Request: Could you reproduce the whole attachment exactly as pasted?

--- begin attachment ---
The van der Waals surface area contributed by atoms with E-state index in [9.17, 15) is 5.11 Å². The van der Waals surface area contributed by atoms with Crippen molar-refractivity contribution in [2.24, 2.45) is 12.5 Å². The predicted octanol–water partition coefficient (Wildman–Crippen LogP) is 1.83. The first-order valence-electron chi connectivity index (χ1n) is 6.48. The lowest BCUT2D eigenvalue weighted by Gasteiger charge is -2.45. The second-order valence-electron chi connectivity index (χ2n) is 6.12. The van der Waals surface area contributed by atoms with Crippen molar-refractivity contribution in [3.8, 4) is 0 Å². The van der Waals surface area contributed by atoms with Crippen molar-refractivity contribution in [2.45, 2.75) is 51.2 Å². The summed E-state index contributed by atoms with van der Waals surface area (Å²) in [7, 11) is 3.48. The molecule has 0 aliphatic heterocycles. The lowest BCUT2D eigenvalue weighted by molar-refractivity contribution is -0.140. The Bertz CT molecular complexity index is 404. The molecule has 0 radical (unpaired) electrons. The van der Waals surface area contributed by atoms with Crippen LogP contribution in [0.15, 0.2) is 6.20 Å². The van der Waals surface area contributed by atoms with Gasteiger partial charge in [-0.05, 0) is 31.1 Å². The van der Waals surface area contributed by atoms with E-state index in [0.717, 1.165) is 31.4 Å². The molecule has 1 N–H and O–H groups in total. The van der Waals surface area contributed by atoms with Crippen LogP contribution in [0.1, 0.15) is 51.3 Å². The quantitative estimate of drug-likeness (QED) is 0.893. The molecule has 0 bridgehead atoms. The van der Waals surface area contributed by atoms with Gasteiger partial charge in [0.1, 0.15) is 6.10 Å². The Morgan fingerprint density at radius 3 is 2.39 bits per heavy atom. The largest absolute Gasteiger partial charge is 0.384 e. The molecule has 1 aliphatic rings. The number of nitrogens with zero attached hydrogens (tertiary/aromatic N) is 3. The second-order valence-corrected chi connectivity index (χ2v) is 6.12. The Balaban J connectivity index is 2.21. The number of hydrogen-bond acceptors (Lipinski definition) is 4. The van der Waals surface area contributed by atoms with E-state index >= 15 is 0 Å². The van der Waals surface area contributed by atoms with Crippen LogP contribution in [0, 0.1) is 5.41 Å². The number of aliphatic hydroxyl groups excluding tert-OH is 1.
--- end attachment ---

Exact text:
The van der Waals surface area contributed by atoms with E-state index in [9.17, 15) is 5.11 Å². The van der Waals surface area contributed by atoms with Crippen molar-refractivity contribution in [2.24, 2.45) is 12.5 Å². The predicted octanol–water partition coefficient (Wildman–Crippen LogP) is 1.83. The first-order valence-electron chi connectivity index (χ1n) is 6.48. The lowest BCUT2D eigenvalue weighted by Gasteiger charge is -2.45. The second-order valence-electron chi connectivity index (χ2n) is 6.12. The van der Waals surface area contributed by atoms with Crippen molar-refractivity contribution in [3.8, 4) is 0 Å². The van der Waals surface area contributed by atoms with Crippen molar-refractivity contribution in [2.45, 2.75) is 51.2 Å². The summed E-state index contributed by atoms with van der Waals surface area (Å²) in [7, 11) is 3.48. The molecule has 0 aliphatic heterocycles. The lowest BCUT2D eigenvalue weighted by molar-refractivity contribution is -0.140. The Bertz CT molecular complexity index is 404. The molecule has 0 radical (unpaired) electrons. The van der Waals surface area contributed by atoms with Crippen LogP contribution in [0.15, 0.2) is 6.20 Å². The van der Waals surface area contributed by atoms with Gasteiger partial charge in [-0.05, 0) is 31.1 Å². The van der Waals surface area contributed by atoms with E-state index in [0.717, 1.165) is 31.4 Å². The molecule has 1 N–H and O–H groups in total. The van der Waals surface area contributed by atoms with Crippen LogP contribution in [0.1, 0.15) is 51.3 Å². The quantitative estimate of drug-likeness (QED) is 0.893. The molecule has 0 bridgehead atoms. The van der Waals surface area contributed by atoms with Gasteiger partial charge in [0.1, 0.15) is 6.10 Å². The Morgan fingerprint density at radius 3 is 2.39 bits per heavy atom. The largest absolute Gasteiger partial charge is 0.384 e. The molecule has 1 aliphatic rings. The number of nitrogens with zero attached hydrogens (tertiary/aromatic N) is 3. The second-order valence-corrected chi connectivity index (χ2v) is 6.12. The Balaban J connectivity index is 2.21. The number of hydrogen-bond acceptors (Lipinski definition) is 4. The van der Waals surface area contributed by atoms with E-state index >= 15 is 0 Å². The van der Waals surface area contributed by atoms with Crippen LogP contribution in [0, 0.1) is 5.41 Å². The number of aliphatic hydroxyl groups excluding tert-OH is 1.